Downtown Brooklyn's Fulton Mall is one of the most bustling public spaces in New York City. A colossus of commerce, itwelcomes over one hundred thousand shoppers daily and ranks among the most profitable commercial real estate in the entire country, and is also home to some of the city's most recognized institutions, including cheesecake mecca Junior's, that have been immortalized in song, film, and culture. Despite its historic link to Brooklyn's past and its financial success as a shopping district, Fulton Street is rarely celebrated in New York. The street's hand-painted signs, customized jewelry, rare sneakers, mega-church, and vendors offer a special sampling of noncorporate commerce, but many consider its sensorial and physical density a sign of blight. Misunderstandings about race, class, and profitability have led Fulton Street to be characterized as run-down, dangerous, or underutilized, and as a result it has been subject to nearly continuous renovation. Recently rezoned and becoming increasingly attractive to national chain stores, Fulton Street is once again poised for big changes.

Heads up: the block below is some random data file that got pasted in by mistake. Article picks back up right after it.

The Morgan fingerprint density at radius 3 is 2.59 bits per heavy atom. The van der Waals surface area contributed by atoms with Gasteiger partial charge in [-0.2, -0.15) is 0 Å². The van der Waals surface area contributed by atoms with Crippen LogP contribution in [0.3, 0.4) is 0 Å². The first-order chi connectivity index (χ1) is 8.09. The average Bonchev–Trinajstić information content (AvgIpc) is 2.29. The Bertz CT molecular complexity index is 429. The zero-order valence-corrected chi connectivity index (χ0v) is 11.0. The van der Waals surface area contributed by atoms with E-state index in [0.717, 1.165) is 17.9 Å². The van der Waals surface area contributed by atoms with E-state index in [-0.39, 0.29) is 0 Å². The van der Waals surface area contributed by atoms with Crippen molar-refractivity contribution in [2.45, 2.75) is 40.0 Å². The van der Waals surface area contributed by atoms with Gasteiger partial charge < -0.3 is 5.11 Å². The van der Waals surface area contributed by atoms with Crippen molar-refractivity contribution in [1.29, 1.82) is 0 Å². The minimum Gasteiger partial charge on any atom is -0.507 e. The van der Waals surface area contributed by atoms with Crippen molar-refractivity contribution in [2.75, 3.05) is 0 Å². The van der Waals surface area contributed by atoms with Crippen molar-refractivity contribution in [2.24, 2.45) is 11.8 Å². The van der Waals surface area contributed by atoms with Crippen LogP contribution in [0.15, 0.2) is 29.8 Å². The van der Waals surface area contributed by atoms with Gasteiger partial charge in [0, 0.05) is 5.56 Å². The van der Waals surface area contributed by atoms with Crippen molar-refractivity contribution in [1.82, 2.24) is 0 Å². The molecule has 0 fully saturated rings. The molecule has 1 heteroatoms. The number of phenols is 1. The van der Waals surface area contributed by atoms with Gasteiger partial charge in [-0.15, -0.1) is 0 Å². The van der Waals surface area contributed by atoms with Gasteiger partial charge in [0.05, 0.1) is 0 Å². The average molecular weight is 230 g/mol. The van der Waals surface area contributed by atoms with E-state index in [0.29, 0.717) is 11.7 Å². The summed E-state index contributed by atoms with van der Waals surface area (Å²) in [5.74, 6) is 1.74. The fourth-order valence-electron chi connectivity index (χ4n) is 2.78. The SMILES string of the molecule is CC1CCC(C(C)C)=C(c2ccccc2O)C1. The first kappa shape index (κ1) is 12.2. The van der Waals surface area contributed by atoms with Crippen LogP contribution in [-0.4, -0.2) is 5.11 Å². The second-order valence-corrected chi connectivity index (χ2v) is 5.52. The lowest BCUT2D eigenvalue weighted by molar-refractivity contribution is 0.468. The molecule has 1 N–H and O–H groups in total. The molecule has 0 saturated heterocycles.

Street Value is a challenge to creatively rethink the planning and urban design of Fulton Street and other urban shopping districts. Street Value explores the mall's historical and contemporary conditions through original essays, oral histories, new and archival photographs, historic documents, and interviews with key planners, developers, city officials, historians, and activists from the 1960s to the present. Street Value probes the ideology of redevelopment and demonstrates how commercial, governmental, and activist forces have coalesced to produce one of Brooklyn's most legendary public spaces.